Intro: Literal Coffee Cake
I remember when I was younger, when I heard that someone bought coffee cake I would rush to the kitchen only to find a sugar bomb on the counter. Growing up with the illusion that coffee cake was literally a coffee flavored cake, this recipe was finally the way I was able to achieve that falsified cake dream. This cake is super easy to make (I can usually just make it on a whim when I have a craving), doesn't need any fancy ingredients, and also looks super cute if you bake it in cups!
Step 1: What You Will Need
- 1 3/4 cups all-purpose flour
- 1-2 cups sugar
- When I first made this cake, I used two cups. Although this amount of sugar works, I prefer less sweetness and have been cutting the sugar. The recipe still works with varied amounts, but if you're not sure how sweet you want the cake go for 1 1/2 cups.
- 3/4 cups natural cocoa powder (more on this later)
- 2 teaspoons baking soda
- 1 teaspoon baking powder
- 1 teaspoon salt
- 1 cup buttermilk
- If you don't have any and don't feel like buying any, you can make if yourself with:
- 1 cup milk
- 4 teaspoons lemon juice or vinegar
- If you want to make the whipped cream yourself (highly recommended), these amounts are approximate as the sugar and vanilla ratios aren't really crucial and are more of a "to taste" amount.
- 1/2 cup heavy whipping cream
- 1 tablespoon granulated sugar (or confectioner's, if you prefer)
- 1/2 tsp vanilla extract
- Baking pan (I used an 8 inch square pan), or 8 oven safe cups
- You can also use cupcake tins if you want some conventional cupcakes instead :)
- 2 Mixing bowls
- Rubber spatula and Whisk
- Measuring cups
- Parchment Paper (and/or nonstick method of your choice, ie butter, spray, etc)
- Electric Mixer (For whipped cream only, although can be used on cake if you want)
Step 2: Making the Buttermilk
If you don't have any buttermilk, never fear! You can easily make it at home. I would suggest making the buttermilk before mixing the dry ingredients, so it has time to curdle. This is also a good time to preheat the oven to 350 degrees Fahrenheit.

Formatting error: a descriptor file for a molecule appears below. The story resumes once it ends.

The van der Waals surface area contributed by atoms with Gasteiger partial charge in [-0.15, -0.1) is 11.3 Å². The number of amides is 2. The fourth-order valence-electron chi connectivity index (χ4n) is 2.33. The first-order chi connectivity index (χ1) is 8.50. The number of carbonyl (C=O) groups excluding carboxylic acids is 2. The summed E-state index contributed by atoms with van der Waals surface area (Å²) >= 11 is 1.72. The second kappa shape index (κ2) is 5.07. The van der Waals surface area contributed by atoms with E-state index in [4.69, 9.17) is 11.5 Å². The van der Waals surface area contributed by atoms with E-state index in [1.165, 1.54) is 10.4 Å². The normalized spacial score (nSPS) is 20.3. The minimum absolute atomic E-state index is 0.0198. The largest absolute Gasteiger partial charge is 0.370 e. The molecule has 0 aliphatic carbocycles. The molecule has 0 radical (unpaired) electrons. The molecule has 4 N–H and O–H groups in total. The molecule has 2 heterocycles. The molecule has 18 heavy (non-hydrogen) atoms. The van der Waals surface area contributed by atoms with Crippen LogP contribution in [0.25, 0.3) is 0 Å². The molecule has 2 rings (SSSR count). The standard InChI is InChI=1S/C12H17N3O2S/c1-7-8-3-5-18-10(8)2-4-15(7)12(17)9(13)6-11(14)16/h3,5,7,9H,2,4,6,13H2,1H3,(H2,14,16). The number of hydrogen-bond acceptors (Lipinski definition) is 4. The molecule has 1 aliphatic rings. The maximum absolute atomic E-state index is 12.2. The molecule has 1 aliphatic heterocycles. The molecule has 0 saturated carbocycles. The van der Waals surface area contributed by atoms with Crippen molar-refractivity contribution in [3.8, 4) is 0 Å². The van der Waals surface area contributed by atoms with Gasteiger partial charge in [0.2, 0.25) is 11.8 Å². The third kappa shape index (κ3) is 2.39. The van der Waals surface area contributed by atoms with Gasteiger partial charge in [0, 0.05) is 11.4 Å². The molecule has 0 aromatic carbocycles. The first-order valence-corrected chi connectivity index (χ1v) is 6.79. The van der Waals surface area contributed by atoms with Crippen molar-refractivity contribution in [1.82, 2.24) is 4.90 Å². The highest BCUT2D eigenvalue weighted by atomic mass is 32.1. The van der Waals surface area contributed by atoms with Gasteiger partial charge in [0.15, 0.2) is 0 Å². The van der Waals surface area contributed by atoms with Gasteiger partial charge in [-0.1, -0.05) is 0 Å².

Squeeze the lemon, adding 4 teaspoons of the lemon juice (or the vinegar) to one cup milk. Although the recipe calls for 1 cup buttermilk, you're actually making 1 cup and 4 teaspoons homemade buttermilk... this works out fine for me, but if you're someone who is very particular with measurements in baking, add the 4 teaspoons to the measuring cup first, then add the milk until it reaches one cup.
Mix and allow to curdle.
Step 3: Mix Dry Ingredients
Using the sifter or sieve, sift the dry ingredients (flour, sugar, cocoa powder, baking soda and powder, and salt) together in one of the mixing bowls. If your mixing bowls are two different sizes, use the larger one for this. Whisk all the dry ingredients together to get a nice uniform mixture.
A Note About the Cocoa Powder:
In this recipe natural cocoa powder is used. I've tried using dutch processed cocoa in this recipe before, however it didn't rise very much and had a sad, bitter taste :( This is likely due to the different acidity dutch processed has and how it affects the pH with the other leavening ingredients. Although I don't really like it, if a bitter and really dense cake is your cup of coffee (haha) then go ahead and try using dutch processed cocoa (though it should probably be after making one with the natural cocoa and seeing how that one tastes). If you're unsure what kind of cocoa you have, if it doesn't straight up say "dutch processed" then it's likely natural cocoa, as it is the more common of the two.
On a side note, for this step I recommend measuring and adding the cocoa last, as it sticks all over your measuring cups. If you're like me and measure things out by scooping, you wouldn't really want a bunch of cocoa powder chilling in the flour bag.
Step 4: Wet Ingredients
Add the wet ingredients (now curdled buttermilk, veggie oil, eggs, vanilla) but not the coffee to the other bowl, whisking together.
Step 5: Mix It Up
Taking your wet ingredients, slowly pour into the dry ingredients bowl while whisking. Since the coffee hasn't been added yet, the mixture will be pretty thick. I like to use some elbow grease and continue with my whisk by hand, but if you ever so wish you could also use an electric mixer. Use the rubber spatula to scrape the bottoms until everything is fully incorporated.